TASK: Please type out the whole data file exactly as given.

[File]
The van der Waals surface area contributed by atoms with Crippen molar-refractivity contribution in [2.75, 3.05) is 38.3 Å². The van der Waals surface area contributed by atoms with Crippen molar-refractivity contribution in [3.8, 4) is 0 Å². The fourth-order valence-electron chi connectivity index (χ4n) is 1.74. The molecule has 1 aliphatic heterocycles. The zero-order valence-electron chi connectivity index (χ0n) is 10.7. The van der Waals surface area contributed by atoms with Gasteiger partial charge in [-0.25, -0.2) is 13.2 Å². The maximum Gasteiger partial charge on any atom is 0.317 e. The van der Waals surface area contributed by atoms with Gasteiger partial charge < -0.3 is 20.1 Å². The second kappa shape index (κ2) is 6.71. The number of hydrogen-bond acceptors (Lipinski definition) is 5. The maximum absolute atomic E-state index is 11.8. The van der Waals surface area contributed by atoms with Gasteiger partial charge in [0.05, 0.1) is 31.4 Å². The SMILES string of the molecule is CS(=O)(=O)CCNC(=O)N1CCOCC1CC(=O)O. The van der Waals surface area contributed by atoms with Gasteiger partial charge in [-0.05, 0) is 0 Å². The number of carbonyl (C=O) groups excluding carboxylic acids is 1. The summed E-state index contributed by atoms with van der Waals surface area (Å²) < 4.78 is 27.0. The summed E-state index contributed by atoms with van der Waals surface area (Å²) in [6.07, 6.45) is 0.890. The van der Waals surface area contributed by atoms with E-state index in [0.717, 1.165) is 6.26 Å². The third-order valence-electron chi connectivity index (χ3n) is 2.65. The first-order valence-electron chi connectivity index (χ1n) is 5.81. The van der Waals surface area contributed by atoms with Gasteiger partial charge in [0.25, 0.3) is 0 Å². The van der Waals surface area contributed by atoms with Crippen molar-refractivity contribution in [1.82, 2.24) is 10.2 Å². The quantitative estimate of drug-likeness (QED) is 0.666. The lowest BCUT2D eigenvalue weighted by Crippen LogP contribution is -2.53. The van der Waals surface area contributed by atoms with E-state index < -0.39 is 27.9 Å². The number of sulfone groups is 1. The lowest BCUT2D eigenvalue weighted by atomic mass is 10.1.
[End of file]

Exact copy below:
The van der Waals surface area contributed by atoms with Crippen molar-refractivity contribution in [2.75, 3.05) is 38.3 Å². The van der Waals surface area contributed by atoms with Crippen molar-refractivity contribution in [3.8, 4) is 0 Å². The fourth-order valence-electron chi connectivity index (χ4n) is 1.74. The molecule has 1 aliphatic heterocycles. The zero-order valence-electron chi connectivity index (χ0n) is 10.7. The van der Waals surface area contributed by atoms with Gasteiger partial charge in [-0.25, -0.2) is 13.2 Å². The maximum Gasteiger partial charge on any atom is 0.317 e. The van der Waals surface area contributed by atoms with Gasteiger partial charge < -0.3 is 20.1 Å². The second kappa shape index (κ2) is 6.71. The number of hydrogen-bond acceptors (Lipinski definition) is 5. The maximum absolute atomic E-state index is 11.8. The van der Waals surface area contributed by atoms with Gasteiger partial charge in [0.05, 0.1) is 31.4 Å². The SMILES string of the molecule is CS(=O)(=O)CCNC(=O)N1CCOCC1CC(=O)O. The van der Waals surface area contributed by atoms with Gasteiger partial charge in [-0.05, 0) is 0 Å². The number of carbonyl (C=O) groups excluding carboxylic acids is 1. The summed E-state index contributed by atoms with van der Waals surface area (Å²) < 4.78 is 27.0. The summed E-state index contributed by atoms with van der Waals surface area (Å²) in [6.07, 6.45) is 0.890. The van der Waals surface area contributed by atoms with E-state index in [0.717, 1.165) is 6.26 Å². The third-order valence-electron chi connectivity index (χ3n) is 2.65. The first-order valence-electron chi connectivity index (χ1n) is 5.81. The van der Waals surface area contributed by atoms with Gasteiger partial charge in [0.25, 0.3) is 0 Å². The van der Waals surface area contributed by atoms with Crippen molar-refractivity contribution in [1.82, 2.24) is 10.2 Å². The quantitative estimate of drug-likeness (QED) is 0.666. The lowest BCUT2D eigenvalue weighted by Crippen LogP contribution is -2.53. The van der Waals surface area contributed by atoms with E-state index < -0.39 is 27.9 Å². The number of sulfone groups is 1. The lowest BCUT2D eigenvalue weighted by atomic mass is 10.1.